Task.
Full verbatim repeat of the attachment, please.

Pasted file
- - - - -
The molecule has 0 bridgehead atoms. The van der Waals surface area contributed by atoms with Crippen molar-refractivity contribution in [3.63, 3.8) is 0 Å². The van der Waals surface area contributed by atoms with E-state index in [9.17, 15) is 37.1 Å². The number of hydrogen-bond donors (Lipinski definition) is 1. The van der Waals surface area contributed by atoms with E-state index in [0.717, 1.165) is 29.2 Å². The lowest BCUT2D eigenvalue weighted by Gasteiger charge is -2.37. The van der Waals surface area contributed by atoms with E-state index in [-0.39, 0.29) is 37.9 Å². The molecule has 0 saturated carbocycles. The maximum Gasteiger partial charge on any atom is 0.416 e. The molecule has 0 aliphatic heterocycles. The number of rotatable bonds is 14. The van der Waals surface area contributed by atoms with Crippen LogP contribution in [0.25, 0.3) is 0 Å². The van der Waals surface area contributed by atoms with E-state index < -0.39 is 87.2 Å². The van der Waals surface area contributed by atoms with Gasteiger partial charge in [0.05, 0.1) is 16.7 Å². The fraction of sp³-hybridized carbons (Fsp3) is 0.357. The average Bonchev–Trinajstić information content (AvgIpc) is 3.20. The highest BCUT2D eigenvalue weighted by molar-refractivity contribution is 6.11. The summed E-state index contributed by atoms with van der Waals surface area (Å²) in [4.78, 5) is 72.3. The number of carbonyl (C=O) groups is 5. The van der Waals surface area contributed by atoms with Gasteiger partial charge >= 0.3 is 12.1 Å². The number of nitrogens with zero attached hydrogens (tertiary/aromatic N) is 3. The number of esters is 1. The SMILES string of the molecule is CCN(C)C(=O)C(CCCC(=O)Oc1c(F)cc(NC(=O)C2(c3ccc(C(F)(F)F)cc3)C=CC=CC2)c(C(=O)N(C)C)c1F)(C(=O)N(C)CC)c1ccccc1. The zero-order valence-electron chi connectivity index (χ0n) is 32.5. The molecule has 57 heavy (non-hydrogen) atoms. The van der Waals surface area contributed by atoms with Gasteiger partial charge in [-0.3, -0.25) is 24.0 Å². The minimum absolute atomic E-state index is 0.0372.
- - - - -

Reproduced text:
The molecule has 0 bridgehead atoms. The van der Waals surface area contributed by atoms with Crippen molar-refractivity contribution in [3.63, 3.8) is 0 Å². The van der Waals surface area contributed by atoms with E-state index in [9.17, 15) is 37.1 Å². The number of hydrogen-bond donors (Lipinski definition) is 1. The van der Waals surface area contributed by atoms with E-state index in [0.717, 1.165) is 29.2 Å². The lowest BCUT2D eigenvalue weighted by Gasteiger charge is -2.37. The van der Waals surface area contributed by atoms with E-state index in [-0.39, 0.29) is 37.9 Å². The molecule has 0 saturated carbocycles. The maximum Gasteiger partial charge on any atom is 0.416 e. The molecule has 0 aliphatic heterocycles. The number of rotatable bonds is 14. The van der Waals surface area contributed by atoms with Crippen LogP contribution in [0.25, 0.3) is 0 Å². The van der Waals surface area contributed by atoms with E-state index < -0.39 is 87.2 Å². The van der Waals surface area contributed by atoms with Gasteiger partial charge in [0.05, 0.1) is 16.7 Å². The fraction of sp³-hybridized carbons (Fsp3) is 0.357. The average Bonchev–Trinajstić information content (AvgIpc) is 3.20. The highest BCUT2D eigenvalue weighted by molar-refractivity contribution is 6.11. The summed E-state index contributed by atoms with van der Waals surface area (Å²) in [4.78, 5) is 72.3. The number of carbonyl (C=O) groups is 5. The van der Waals surface area contributed by atoms with Gasteiger partial charge >= 0.3 is 12.1 Å². The number of nitrogens with zero attached hydrogens (tertiary/aromatic N) is 3. The number of esters is 1. The SMILES string of the molecule is CCN(C)C(=O)C(CCCC(=O)Oc1c(F)cc(NC(=O)C2(c3ccc(C(F)(F)F)cc3)C=CC=CC2)c(C(=O)N(C)C)c1F)(C(=O)N(C)CC)c1ccccc1. The zero-order valence-electron chi connectivity index (χ0n) is 32.5. The molecule has 57 heavy (non-hydrogen) atoms. The van der Waals surface area contributed by atoms with Gasteiger partial charge in [-0.3, -0.25) is 24.0 Å². The minimum absolute atomic E-state index is 0.0372.